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Toyota Prius, Volkswagen Golf, Diesel, Hybrid Cars, Hatchback, Sedan
#243 of 791 Re: Golf TDI is the better car [moparbad]
Sep 10, 2009 (2:10 am)
The 2010 Prius already embarrassed the Jetta TDI in the run from LA to LV and back. Is it common in the diesel diehard community to be such a masochist that you want to see another beating?
"The Back Roads
The champ: 2010 Toyota Prius with 47.2 mpg
2nd Place: 2010 Honda Insight with 44.1 mpg
3rd Place: 2009 Volkswagen Jetta TDI with 41.2 mpg
4th Place: 2010 Ford Fusion Hybrid with 39.6 mpg
5th Place: 2009 Mini Cooper with 38.5 mpg
This was the diesel Jetta's domain last year, but the all-new 2009 model falls back in the pack to a still-impressive 41.2 mpg due to a more powerful turbodiesel engine that did a better job tackling the extended grades through the Mojave and Death Valley. The all-new Prius, on the other hand, maintains its pace to take the first victory. As expected, the Insight came close to the Prius, but its mild-hybrid technology couldn't match the Toyota's full-hybrid setup, which features more battery power and a more highly developed ability to run on electricity only."
The champ: 2010 Toyota Prius with 48.7 mpg
2nd Place: 2010 Honda Insight with 43.4 mpg
3rd Place: 2010 Ford Fusion Hybrid with 35.1 mpg
4th Place: 2009 Volkswagen Jetta TDI with 31.6 mpg
5th Place: 2009 Mini Cooper with 30.1 mpg
As expected, the 2010 Fusion Hybrid moved up in the rankings and the Jetta TDI took a dive during the 200-mile city driving loop through suburban Las Vegas."
The champ: 2010 Toyota Prius with 47.4 mpg
2nd Place: 2009 Volkswagen Jetta TDI with 40.6 mpg
3rd Place: 2010 Honda Insight with 38.6 mpg
4th Place: 2010 Ford Fusion Hybrid with 36 mpg
5th Place: 2009 Mini Cooper with 33.3 mpg"
Oh, wait a sec.. you actually referred to the comparo of the old Gen 2 Prius to the current Gen TDI....Buwahahahahaha!!!! Ahhh, now I see..... You need to grasp at the slightest breath of positive fresh air, sort of like being alone at sea with no help in sight, ehhh? Here I'll throw you another gasp of fresh air. The current gen TDI is better than the Gen 1 Prius....: Have a blast..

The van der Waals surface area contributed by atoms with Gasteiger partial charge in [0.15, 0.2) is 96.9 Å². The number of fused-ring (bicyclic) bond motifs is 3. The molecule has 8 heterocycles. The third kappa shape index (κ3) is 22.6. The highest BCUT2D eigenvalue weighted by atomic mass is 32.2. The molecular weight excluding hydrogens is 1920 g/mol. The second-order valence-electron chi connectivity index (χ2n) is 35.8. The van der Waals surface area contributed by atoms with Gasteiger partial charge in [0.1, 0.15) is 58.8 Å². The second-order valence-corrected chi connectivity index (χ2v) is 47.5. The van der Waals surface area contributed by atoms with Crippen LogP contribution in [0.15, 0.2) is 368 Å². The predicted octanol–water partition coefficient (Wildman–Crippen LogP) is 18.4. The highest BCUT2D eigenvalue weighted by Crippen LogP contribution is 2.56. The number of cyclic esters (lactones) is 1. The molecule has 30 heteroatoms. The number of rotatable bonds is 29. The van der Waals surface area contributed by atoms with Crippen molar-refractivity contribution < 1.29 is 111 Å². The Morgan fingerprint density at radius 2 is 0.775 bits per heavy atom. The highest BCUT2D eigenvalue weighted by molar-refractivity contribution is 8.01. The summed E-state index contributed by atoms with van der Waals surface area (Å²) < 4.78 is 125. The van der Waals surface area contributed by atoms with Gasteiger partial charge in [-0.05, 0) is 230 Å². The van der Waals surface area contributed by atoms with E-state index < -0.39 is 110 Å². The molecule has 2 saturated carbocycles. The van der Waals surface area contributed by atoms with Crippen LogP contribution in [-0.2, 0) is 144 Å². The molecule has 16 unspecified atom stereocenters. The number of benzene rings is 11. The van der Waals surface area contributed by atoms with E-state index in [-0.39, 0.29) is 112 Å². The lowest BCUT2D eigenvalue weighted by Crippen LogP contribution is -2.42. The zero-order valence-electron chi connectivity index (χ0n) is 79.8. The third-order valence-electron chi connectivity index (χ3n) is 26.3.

Sep 10, 2009 (4:44 am)
The Prius hybrid is much more fuel efficient that the Vw TDI. No one is debating that. It's roughly 25% more fuel efficient than the Jetta is now or new Golf TDI will be. Why is MPG continually jammed down everyone's throat when it is clear which car is better in that catagory? MPG winner = PRIUS. We get it. Trust me, we get it.
All I am saying is I will trade that 25% mileage difference for upper 30s overall mpg AND have fun driving each and every day in the new Golf. To each his own.
#246 of 791 Re: Golf TDI is the better car [kdhspyder]
Sep 10, 2009 (5:47 am)
Show us something real world. Going a few hundred miles does not give a real true picture. The ball is in the Prius court. Can they top the Jetta TDI on a real around the USA trip?
August 21, 2009, 1:42 pm
Mileage Champs Break Another Record in VW Jetta TDI
Together, the Taylors own nearly 40 world records for fuel economy, and this month they added to their tally by breaking the mileage record for driving the 48 contiguous United States. Their mark: 67.9 miles per gallon, achieved over 19 days and some 9,500 miles in a 2009 Volkswagen Jetta TDI.
Indeed, the folks at the Guinness Book of World Records have some pretty strict rules about mileage driving — even a minor traffic violation would have disqualified the Taylors. For record-verification purposes, a Shell station manager checked their odometer at each stop. The couple also took time-stamped photographs at each state line.
#247 of 791 Re: D4D for me Re: . [gagrice]
Sep 10, 2009 (6:30 am)
Since you've been a member here so long I would have thought that you would have known these facts about the EPA ratings. Nothing stated above is an opinion. It's history.
The fuel economy testing methods were created back when the FE ratings were first required to be shown on the Maroney labels. Nothing has been done to the testing protocols since then. What has been done is that the numbers have had 2 discounts applied to the data to make then numbers more accurate for day to day driving. I thought everyone knew this!!